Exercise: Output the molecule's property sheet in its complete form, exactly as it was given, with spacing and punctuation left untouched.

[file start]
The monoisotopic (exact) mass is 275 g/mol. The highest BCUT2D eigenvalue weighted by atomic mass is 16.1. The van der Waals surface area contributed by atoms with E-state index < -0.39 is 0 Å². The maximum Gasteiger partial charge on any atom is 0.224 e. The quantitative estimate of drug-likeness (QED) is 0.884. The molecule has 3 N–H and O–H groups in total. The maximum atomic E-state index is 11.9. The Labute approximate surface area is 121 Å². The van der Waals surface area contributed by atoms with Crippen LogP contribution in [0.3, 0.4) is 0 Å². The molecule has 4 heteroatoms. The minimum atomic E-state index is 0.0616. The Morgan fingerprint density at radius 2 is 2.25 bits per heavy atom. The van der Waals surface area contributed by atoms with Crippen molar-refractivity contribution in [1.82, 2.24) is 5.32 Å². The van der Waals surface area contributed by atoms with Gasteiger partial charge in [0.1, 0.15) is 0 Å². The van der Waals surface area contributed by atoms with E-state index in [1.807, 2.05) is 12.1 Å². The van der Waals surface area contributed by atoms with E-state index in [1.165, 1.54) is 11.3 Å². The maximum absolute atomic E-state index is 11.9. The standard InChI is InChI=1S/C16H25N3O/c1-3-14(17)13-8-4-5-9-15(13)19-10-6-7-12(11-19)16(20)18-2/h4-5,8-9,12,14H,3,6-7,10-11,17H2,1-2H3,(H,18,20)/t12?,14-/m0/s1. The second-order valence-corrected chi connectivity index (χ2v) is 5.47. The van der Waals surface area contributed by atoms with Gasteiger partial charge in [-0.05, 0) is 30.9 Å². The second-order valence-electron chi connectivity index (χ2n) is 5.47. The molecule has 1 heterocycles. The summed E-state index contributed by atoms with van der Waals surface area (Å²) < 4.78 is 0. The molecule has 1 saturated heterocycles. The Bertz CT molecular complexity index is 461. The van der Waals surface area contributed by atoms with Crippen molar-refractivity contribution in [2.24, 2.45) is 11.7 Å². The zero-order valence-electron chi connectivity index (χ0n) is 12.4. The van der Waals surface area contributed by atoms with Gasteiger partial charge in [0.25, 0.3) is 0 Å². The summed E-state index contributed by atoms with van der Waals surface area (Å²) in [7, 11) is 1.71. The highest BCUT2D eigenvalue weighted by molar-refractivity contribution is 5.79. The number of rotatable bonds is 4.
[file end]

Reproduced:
The monoisotopic (exact) mass is 275 g/mol. The highest BCUT2D eigenvalue weighted by atomic mass is 16.1. The van der Waals surface area contributed by atoms with E-state index < -0.39 is 0 Å². The maximum Gasteiger partial charge on any atom is 0.224 e. The quantitative estimate of drug-likeness (QED) is 0.884. The molecule has 3 N–H and O–H groups in total. The maximum atomic E-state index is 11.9. The Labute approximate surface area is 121 Å². The van der Waals surface area contributed by atoms with Crippen LogP contribution in [0.3, 0.4) is 0 Å². The molecule has 4 heteroatoms. The minimum atomic E-state index is 0.0616. The Morgan fingerprint density at radius 2 is 2.25 bits per heavy atom. The van der Waals surface area contributed by atoms with Crippen molar-refractivity contribution in [1.82, 2.24) is 5.32 Å². The van der Waals surface area contributed by atoms with Gasteiger partial charge in [0.1, 0.15) is 0 Å². The van der Waals surface area contributed by atoms with E-state index in [1.807, 2.05) is 12.1 Å². The van der Waals surface area contributed by atoms with E-state index in [1.165, 1.54) is 11.3 Å². The maximum absolute atomic E-state index is 11.9. The standard InChI is InChI=1S/C16H25N3O/c1-3-14(17)13-8-4-5-9-15(13)19-10-6-7-12(11-19)16(20)18-2/h4-5,8-9,12,14H,3,6-7,10-11,17H2,1-2H3,(H,18,20)/t12?,14-/m0/s1. The second-order valence-corrected chi connectivity index (χ2v) is 5.47. The van der Waals surface area contributed by atoms with Gasteiger partial charge in [-0.05, 0) is 30.9 Å². The second-order valence-electron chi connectivity index (χ2n) is 5.47. The molecule has 1 heterocycles. The summed E-state index contributed by atoms with van der Waals surface area (Å²) < 4.78 is 0. The molecule has 1 saturated heterocycles. The Bertz CT molecular complexity index is 461. The van der Waals surface area contributed by atoms with Crippen molar-refractivity contribution in [2.24, 2.45) is 11.7 Å². The zero-order valence-electron chi connectivity index (χ0n) is 12.4. The van der Waals surface area contributed by atoms with Gasteiger partial charge in [0.25, 0.3) is 0 Å². The summed E-state index contributed by atoms with van der Waals surface area (Å²) in [7, 11) is 1.71. The highest BCUT2D eigenvalue weighted by molar-refractivity contribution is 5.79. The number of rotatable bonds is 4.